Moreover, the PRIs are a confused lot, with many fathers. Sometimes the Deputy Commissioner summons them and hands over a list of things to be done, not even bothered what the Rules and Regulations say. The issue of sanitation, which is never attended by the Gram Panchayat is such a case. The DC, SA told them that Panchayat will collect and segregate the garbage; Samiti will shift it to the dumping ground prepared by the Zilla Parishad. The whole setup failed as there was no coordination between the three tiers. How did DC issue such an order when the Regulation says something else? The Chief Secretary in a meeting said that sanitation is a subject of Gram Panchayat, and most of the GPs are still waiting for an order clarifying it.
PRIs complain that there is acute shortage of staff in each tier. The Third Finance Commission had recommended that Admn to immediately transfer all implementation, regulatory, advisory and other functions to the local bodies as envisaged in the Constitutional provisions for the functions to be devolved to the local bodies. The Admn should also ensure availability of minimum staff strength for which they will either bear the expenditure or transfer adequate funds. Control of staff should have been vested in local bodies. However, it still remains a pipedream.
It can be seen that only some headway has been made in devolution of funds, functions and functionaries to the institutions. The progress is rather slow and often tardy. This process on paper gathered momentum in 2006 when administrative orders were issued to transfer constitutionally mandated twenty nine functions to these institutions. However, even today this administrative fiat has not been translated into action at the ground level in letter and spirit. In many cases the devolved functions are still being done by the administrative departments. The funds for all these functions have not been fully devolved. All officials have also not been sent to the local bodies and those that are transferred, in most cases are controlled by their respective administrative departments.
A case in point is the agriculture department, which has taken a positive step and transferred its functionaries to the PRIs. However, its not clear why the purchase of fertilizer still vests with the department, when the depots come under Gram Panchayat? An official said that fertilizer is a "dirty business" which nobody is interested in. But, a PRI representative told LOA that its one of the lucrative trade and they don't want to lose it.
Another issue is related with  Electricity department, which recently issued notices to around 15 Panchayats for settlement of outstanding dues of power bill for streetlights. Ferrargunj Panchayat had accumulated dues of Rs 42 lakhs. These are issues which are always pushed under carpet when PRIs raise it in meetings.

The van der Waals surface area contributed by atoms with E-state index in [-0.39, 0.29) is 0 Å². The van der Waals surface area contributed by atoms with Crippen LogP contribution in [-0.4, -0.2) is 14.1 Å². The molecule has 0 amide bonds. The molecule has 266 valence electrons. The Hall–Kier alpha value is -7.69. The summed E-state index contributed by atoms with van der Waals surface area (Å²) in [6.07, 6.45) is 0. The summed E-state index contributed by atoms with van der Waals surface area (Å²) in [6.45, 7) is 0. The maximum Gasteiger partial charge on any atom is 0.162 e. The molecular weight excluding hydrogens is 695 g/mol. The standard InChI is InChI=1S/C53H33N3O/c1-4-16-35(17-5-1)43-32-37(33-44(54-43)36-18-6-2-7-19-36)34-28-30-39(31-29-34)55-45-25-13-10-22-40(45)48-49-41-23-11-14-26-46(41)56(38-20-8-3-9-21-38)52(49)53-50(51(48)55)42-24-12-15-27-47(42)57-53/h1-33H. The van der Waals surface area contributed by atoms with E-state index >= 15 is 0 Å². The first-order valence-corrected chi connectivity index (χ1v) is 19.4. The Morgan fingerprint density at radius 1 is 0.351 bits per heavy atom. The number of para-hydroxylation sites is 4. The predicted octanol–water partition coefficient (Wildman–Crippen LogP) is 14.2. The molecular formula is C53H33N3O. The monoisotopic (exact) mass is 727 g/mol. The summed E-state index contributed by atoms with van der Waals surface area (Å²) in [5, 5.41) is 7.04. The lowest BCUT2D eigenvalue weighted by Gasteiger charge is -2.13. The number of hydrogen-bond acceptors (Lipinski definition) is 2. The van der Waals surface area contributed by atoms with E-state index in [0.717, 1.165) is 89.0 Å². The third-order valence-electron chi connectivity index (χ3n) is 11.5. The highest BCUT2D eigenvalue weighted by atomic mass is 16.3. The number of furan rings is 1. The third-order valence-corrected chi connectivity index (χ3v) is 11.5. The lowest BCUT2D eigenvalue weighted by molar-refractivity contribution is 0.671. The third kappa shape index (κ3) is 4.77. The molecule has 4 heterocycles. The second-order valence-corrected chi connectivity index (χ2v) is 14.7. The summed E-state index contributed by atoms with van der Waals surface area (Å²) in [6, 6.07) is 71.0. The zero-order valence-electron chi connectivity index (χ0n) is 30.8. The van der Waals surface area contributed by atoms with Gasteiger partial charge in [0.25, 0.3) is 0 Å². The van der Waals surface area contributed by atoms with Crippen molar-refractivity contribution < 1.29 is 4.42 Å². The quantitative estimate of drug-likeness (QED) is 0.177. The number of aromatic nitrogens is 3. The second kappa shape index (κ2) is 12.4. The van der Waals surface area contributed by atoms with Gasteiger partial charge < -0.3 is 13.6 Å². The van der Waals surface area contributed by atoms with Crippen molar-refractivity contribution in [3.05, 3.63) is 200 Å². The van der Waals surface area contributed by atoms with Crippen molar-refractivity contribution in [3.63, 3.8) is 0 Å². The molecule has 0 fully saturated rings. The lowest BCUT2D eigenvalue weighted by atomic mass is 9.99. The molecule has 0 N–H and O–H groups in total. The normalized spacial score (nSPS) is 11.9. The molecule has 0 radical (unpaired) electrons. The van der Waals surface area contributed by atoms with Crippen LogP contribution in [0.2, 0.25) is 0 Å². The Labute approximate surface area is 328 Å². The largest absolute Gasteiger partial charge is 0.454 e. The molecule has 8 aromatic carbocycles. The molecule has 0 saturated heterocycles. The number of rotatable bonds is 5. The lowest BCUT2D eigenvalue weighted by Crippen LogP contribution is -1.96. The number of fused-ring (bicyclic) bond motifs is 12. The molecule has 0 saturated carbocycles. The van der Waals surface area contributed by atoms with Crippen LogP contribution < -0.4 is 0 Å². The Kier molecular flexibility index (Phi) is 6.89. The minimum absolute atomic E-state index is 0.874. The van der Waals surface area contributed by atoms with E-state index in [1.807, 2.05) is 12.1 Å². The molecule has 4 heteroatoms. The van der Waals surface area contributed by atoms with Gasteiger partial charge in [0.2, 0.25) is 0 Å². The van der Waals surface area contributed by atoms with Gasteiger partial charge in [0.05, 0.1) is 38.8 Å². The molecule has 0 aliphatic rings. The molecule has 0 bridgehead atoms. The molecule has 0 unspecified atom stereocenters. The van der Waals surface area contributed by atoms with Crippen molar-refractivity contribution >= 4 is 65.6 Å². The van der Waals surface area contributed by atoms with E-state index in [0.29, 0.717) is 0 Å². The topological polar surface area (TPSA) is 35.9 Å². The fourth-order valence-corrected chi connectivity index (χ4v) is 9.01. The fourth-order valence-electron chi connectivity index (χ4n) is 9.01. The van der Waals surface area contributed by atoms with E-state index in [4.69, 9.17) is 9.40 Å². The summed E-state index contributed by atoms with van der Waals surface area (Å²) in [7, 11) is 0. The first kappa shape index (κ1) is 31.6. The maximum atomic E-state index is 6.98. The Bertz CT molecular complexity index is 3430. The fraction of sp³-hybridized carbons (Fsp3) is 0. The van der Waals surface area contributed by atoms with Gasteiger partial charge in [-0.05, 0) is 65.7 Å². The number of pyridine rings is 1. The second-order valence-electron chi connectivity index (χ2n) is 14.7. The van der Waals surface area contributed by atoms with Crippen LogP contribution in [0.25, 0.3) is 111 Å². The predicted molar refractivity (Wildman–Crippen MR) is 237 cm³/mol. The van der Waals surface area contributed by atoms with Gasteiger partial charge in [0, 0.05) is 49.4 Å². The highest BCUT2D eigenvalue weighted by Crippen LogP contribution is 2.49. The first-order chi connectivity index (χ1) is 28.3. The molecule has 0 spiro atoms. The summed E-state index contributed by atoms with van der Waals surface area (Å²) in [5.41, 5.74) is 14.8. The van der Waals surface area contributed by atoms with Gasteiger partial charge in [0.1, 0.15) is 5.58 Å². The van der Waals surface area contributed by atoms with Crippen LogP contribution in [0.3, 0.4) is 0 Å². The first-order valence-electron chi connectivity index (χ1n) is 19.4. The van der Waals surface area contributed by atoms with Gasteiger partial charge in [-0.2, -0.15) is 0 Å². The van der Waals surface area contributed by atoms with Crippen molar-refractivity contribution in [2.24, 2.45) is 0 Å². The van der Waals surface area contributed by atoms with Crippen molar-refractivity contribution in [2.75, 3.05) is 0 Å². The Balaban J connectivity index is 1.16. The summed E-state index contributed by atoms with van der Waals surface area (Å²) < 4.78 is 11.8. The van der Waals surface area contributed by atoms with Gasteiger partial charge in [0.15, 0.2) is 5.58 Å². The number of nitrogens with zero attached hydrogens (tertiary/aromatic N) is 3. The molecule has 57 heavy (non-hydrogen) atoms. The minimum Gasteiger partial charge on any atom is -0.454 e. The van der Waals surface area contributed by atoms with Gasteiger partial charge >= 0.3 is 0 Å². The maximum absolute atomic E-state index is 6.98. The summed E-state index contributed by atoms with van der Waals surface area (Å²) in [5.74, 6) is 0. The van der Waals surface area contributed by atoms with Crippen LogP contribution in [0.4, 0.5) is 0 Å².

There is widespread complaint about the release of grant-in-aid. The cost index is outdated and it needs to be updated, said a PRI member. The NABARD report too observed that the grant-in-aid released to the three-tier system was arbitrary without any basis. The report says, "A cursory view of the statements showing total grants released to different Gram Panchayats since the year 2002-03 reveal that the distribution of funds amongst the different Gram Panchayats and Panchayat Samities have never been arrived at on the basis of any of the objective criteria set in the Panchayat Regulations as laid down. It was found that instead the allocations for the general grants-in-aid, roads and water schemes have more or less been equally divided amongst the 67 Gram Panchayats irrespective of the size, population, remoteness etc of the respective Gram Panchayats."
A Neduncheziyan, after taking charge of the department has taken drastic steps to reform the whole system. With the rearrangement of technical staff and freeing the engineering wing from the clutches of Zilla Parishad has to an extent solved the issue of under utilization of funds which were earlier ascribed to the delays in according technical sanction to the individual schemes by the Engineering Staff which were placed at the command of the Zilla Parishad.
However, the technical wing still enjoys same kind of patronage, which the earlier Engineering Wing of Zilla Parishad enjoyed in connivance with the concerned officials. Usage of vehicles by the technical wing has been given a free hand, where the bills are footed from the contingency fund of panchayats and samitis. The renovation of a quarter with funds diverted from Panchayats also happened under the nose of the Directorate.
A Neduncheziyan was optimistic when he told LOA that they are on the right track and the drastic changes will be visible in a couple of years. Someone is in charge now and let's hope that PRIs does not become Pariahs in literal sense and they too take in control the system for the welfare of rural areas.